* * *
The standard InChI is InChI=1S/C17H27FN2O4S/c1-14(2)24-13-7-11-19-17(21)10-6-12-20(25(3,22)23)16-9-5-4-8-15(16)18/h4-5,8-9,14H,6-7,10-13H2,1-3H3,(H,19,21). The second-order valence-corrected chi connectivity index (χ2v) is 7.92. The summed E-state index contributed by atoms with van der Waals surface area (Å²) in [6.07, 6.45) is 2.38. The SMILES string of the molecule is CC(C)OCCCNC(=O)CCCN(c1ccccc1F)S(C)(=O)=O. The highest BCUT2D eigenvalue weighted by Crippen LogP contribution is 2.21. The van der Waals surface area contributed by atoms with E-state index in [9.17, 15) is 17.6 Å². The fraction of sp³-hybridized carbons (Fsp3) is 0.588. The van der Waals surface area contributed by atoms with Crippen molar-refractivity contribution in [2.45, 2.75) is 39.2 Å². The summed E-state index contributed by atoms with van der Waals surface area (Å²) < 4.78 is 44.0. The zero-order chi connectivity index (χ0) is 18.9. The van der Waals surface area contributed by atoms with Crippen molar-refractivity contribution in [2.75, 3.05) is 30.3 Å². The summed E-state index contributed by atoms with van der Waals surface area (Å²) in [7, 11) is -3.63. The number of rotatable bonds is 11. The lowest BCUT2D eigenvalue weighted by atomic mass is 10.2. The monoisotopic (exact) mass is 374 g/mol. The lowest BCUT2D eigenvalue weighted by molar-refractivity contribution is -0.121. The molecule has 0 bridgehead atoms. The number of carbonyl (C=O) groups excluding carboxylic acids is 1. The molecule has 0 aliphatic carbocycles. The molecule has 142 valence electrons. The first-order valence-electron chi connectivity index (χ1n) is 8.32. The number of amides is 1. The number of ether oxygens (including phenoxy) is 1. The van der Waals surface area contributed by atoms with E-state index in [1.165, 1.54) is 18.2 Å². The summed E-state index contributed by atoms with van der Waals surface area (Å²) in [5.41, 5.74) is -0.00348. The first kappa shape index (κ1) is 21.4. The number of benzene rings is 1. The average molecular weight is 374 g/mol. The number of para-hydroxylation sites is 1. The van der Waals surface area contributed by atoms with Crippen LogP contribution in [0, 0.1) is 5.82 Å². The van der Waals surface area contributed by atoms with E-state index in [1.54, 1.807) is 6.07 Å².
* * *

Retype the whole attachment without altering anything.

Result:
The standard InChI is InChI=1S/C17H27FN2O4S/c1-14(2)24-13-7-11-19-17(21)10-6-12-20(25(3,22)23)16-9-5-4-8-15(16)18/h4-5,8-9,14H,6-7,10-13H2,1-3H3,(H,19,21). The second-order valence-corrected chi connectivity index (χ2v) is 7.92. The summed E-state index contributed by atoms with van der Waals surface area (Å²) in [6.07, 6.45) is 2.38. The SMILES string of the molecule is CC(C)OCCCNC(=O)CCCN(c1ccccc1F)S(C)(=O)=O. The highest BCUT2D eigenvalue weighted by Crippen LogP contribution is 2.21. The van der Waals surface area contributed by atoms with E-state index in [9.17, 15) is 17.6 Å². The fraction of sp³-hybridized carbons (Fsp3) is 0.588. The van der Waals surface area contributed by atoms with Crippen molar-refractivity contribution in [2.45, 2.75) is 39.2 Å². The summed E-state index contributed by atoms with van der Waals surface area (Å²) < 4.78 is 44.0. The zero-order chi connectivity index (χ0) is 18.9. The van der Waals surface area contributed by atoms with Crippen molar-refractivity contribution in [2.75, 3.05) is 30.3 Å². The summed E-state index contributed by atoms with van der Waals surface area (Å²) in [7, 11) is -3.63. The number of rotatable bonds is 11. The lowest BCUT2D eigenvalue weighted by atomic mass is 10.2. The monoisotopic (exact) mass is 374 g/mol. The lowest BCUT2D eigenvalue weighted by molar-refractivity contribution is -0.121. The molecule has 0 bridgehead atoms. The number of carbonyl (C=O) groups excluding carboxylic acids is 1. The molecule has 0 aliphatic carbocycles. The molecule has 142 valence electrons. The first-order valence-electron chi connectivity index (χ1n) is 8.32. The number of amides is 1. The number of ether oxygens (including phenoxy) is 1. The van der Waals surface area contributed by atoms with E-state index in [1.165, 1.54) is 18.2 Å². The summed E-state index contributed by atoms with van der Waals surface area (Å²) in [5.41, 5.74) is -0.00348. The first kappa shape index (κ1) is 21.4. The number of benzene rings is 1. The average molecular weight is 374 g/mol. The number of para-hydroxylation sites is 1. The van der Waals surface area contributed by atoms with Crippen LogP contribution in [0, 0.1) is 5.82 Å². The van der Waals surface area contributed by atoms with E-state index in [1.54, 1.807) is 6.07 Å².